• The use of tele-medicine; high and appropriate technology products to aid treatment or manage health outcomes in rural areas.

  • Emergency services and urgent care rendered in remote villages and urban slums.

  • The provision of affordable specialty medicine and surgery.

  • Child and maternal healthcare for the very poor.

  • Management of chronic disease among poor, rural, and uneducated populations.


Solutions Design

In expert-led workshops on innovation and prototyping sessions, this program introduces best practice social innovation design frameworks, such as Design Thinking, Human Centered Design and Pro-Poor design. Participants test frameworks in field exercises and then refine them according to the on-the-ground realities they encounter. Participants practice design concepts through workshop simulations and prototyping exercises to craft a new process, invention, model or tool aimed at improving approaches to healthcare or introducing new ones to help prevent, detect, treat, and manage disease among the most vulnerable. 


Innovation Project

Participants team with Indian health sector colleagues to apply health innovation design methods, and other lessons learned during a short consulting assignment at a hospital, clinic, nonprofit, or social enterprise.


Host health sector organizations identify a crucial problem or constraint for consulting teams to work on and innovate solutions for. Consulting is an opportunity for participants to apply their health care skills in a developing country context through projects that address clinical, managerial, systems issues in access to healthcare, cost, appropriateness and delivery. It is also an opportunity for peer learning and collaborative team work.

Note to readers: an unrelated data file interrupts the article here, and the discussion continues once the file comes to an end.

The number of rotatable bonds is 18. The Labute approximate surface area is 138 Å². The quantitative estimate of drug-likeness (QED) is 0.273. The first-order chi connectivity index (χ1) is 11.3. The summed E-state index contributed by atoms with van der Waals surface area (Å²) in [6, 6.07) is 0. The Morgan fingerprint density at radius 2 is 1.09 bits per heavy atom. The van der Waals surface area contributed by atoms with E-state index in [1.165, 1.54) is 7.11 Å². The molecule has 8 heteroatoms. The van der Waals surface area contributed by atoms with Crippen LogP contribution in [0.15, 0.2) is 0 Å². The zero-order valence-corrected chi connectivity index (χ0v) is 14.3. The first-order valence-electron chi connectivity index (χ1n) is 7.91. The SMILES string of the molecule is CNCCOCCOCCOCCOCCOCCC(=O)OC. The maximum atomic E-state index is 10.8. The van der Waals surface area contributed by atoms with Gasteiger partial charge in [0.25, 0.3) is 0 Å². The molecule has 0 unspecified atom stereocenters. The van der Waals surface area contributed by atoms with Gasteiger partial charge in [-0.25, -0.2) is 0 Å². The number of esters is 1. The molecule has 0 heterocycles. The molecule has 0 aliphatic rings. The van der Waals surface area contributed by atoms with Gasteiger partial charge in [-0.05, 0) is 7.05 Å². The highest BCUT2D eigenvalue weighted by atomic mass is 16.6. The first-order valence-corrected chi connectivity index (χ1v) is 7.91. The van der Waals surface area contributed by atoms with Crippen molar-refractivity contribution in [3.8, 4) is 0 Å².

Expert Instructors
Learn technical aspects of designing innovation and creating impact in health sector from leading experts.
Health Innovation Tools 
Learn new frameworks, tools and approaches to apply to impact work & social innovation during the program and at home.
Development Experience
Gain credible global health experience in developing country.  Learn about strategies to effect change. 
Work with local peers in health sector on collaborative projects and benefit from multiple and multicultural perspectives. 
Teach and mentor others working in health while receiving master personal and professional coaching. 
Apply your skills and experience to create impact by helping to build capacity of a local health organization, mentoring health workers or conducting clinical work. 
Meet and connect with like minded  people.  Make friends for life as well as new job contacts. 
New Perspectives
 Gain empathy and insights from peers, participants, and experience at large. Incorporate in personal and professional plans.

health innovation 


Consulting projects come to us from our health sector partners based on their needs. We match participants to projects by experience and interest.

Projects are diverse; below is a just a sample of areas in which  participants can work:

  • Pre-, neo- and post natal care

  • Affordable & accessible care for the poor

  • Child maternal health

  • Chronic disease management

  • Rural health delivery

  • Palliative & hospice care 

  • Worker health and safety

  • Waste management

  • Organ donation 

  • Early disease detection 

  • Technology in healthcare

  • Disease prevention

  • Public health education

  • Specialty care and surgery: cardiatric, kidney, etc. 

  • Preventative health care

  • More...


“Having the opportunity to work in the field with Indian health care professionals was such a valuable experience for learning to navigate the complexities of the Indian health system."